UK warns of risk of famine in Ethiopia
Source: BBC, By James Landale
Diplomatic correspondent, in Mekelle, Ethiopia
Monday February 5, 2024
Tsega Tsigabu’s baby is one of the many suffering from malnutrition in Ethiopia’s Tigray region
In Ayder hospital in Mekelle, the capital of Ethiopia’s Tigray region, the corridors are filled with the hubbub of any busy medical facility. But in the paediatric wing, there is a stillness to the wards.
For here lie children numbly bearing witness to the latest food crisis to ravage northern Ethiopia. Mostly babies, they are suffering from severe acute malnutrition.
Their mothers sit silently at their beds, staring into the middle distance, clutching their infants to their breast, hoping what milk they have can deliver the salvation for which they yearn.
For they and Ethiopia are suffering once again from a devastating legacy of conflict and drought, twin evils that in recent years have destroyed farms and crops and forced millions from their homes.
The government says 16 million people across the country are facing food shortages, with almost half of those suffering emergency or severe levels of food insecurity. That means many are not just hungry, they are starving.
This is why Tsega Tsigabu, 23, and her four-month-old son, Kidisty, are languishing in Ayder hospital.
Her family were farmers. But their crops failed and they moved to Mekelle to try to survive. Like so many others, they ended up in a camp for people forced from their homes.
Tsega’s husband was in the army but he injured his hand and cannot work. She took her baby for a vaccination and the nurses saw instantly it was malnourished.
“Even when I was pregnant, I was not eating a balanced diet,” Tsega tells us. “I was not producing enough breast milk, that’s why the baby has developed malnutrition. I just didn’t have enough to eat at home.”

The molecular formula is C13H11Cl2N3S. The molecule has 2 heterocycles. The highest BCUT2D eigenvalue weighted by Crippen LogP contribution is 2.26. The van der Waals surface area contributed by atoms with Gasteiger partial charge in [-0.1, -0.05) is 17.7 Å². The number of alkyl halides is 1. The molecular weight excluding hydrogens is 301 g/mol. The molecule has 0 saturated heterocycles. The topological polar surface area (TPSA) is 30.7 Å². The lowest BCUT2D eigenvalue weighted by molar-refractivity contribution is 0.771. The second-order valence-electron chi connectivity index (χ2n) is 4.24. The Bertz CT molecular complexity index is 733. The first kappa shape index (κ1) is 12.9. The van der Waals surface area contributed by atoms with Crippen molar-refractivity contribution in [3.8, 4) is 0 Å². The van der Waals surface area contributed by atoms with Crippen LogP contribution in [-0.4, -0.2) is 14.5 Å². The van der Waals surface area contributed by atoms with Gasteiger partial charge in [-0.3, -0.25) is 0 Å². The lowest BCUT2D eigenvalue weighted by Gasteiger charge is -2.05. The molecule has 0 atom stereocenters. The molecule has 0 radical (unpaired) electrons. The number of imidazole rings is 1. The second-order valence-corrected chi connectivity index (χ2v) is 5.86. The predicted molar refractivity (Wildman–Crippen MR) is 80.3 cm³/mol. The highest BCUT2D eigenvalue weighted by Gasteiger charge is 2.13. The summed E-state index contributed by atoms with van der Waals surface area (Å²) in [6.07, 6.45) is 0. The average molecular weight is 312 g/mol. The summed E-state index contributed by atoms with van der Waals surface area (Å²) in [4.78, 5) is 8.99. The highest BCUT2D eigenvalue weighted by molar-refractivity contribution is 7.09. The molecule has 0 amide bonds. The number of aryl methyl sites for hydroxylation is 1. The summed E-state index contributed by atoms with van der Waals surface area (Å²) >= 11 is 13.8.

Doctors at the hospital tell us the numbers of severely malnourished children being admitted have doubled since 2020 when the war between Tigrayan forces and Ethiopian and Eritrean armies began.
A ceasefire was agreed in 2022 but the impact of the conflict still lingers with at least one million people still unable to return home remaining in the region.
We travelled with the British Africa minister, Andrew Mitchell, to Agulae, an hours’ drive north into the hills, where a clinic was assessing children from outlying villages.
He watched as anxious mothers lined up to have the circumference of their children’s arms measured; the less flesh on the bone, the more likely the malnutrition. The nurses showed him their charts and they all told a similar story of the numbers getting worse.
“There is clearly a risk of famine if we don’t now take action,” Mr Mitchell told the BBC.
“There are serious indicators of the danger of famine. If you ask me, ‘Is there a famine taking place now in Ethiopia?’ I say no, and we have the power to stop it. But if we don’t take the necessary action now, then there is every danger that a famine will engulf this war-torn country which has suffered so much already.”
He promised Britain would commit a further £100m to help up to three million mothers and babies in Ethiopia get access to health care; a new fund to provide medicines and vaccines designed to end preventable deaths.
But is famine in Ethiopia really likely?
International aid agencies are cautious about using what some call “the F- word”.
It has a precise technical definition – 20% of households facing extreme food shortages, 30% of children under five with acute malnutrition, and two people out of every 10,000 dying every day. Few suggest those criteria have been formally met in Ethiopia.
But for Getachew Reda, president of the Tigray interim regional administration, those definitions are otiose.
He told the BBC there was an “unfolding famine” in Tigray. The numbers of those “staring death in the eye” were rising all the time, he told us, criticising the international community for its “lacklustre” response.
“One thing I know is that thousands of people who would otherwise have been able to feed themselves are not in a position to feed themselves and are succumbing to death because of starvation,” Mr Getachew said.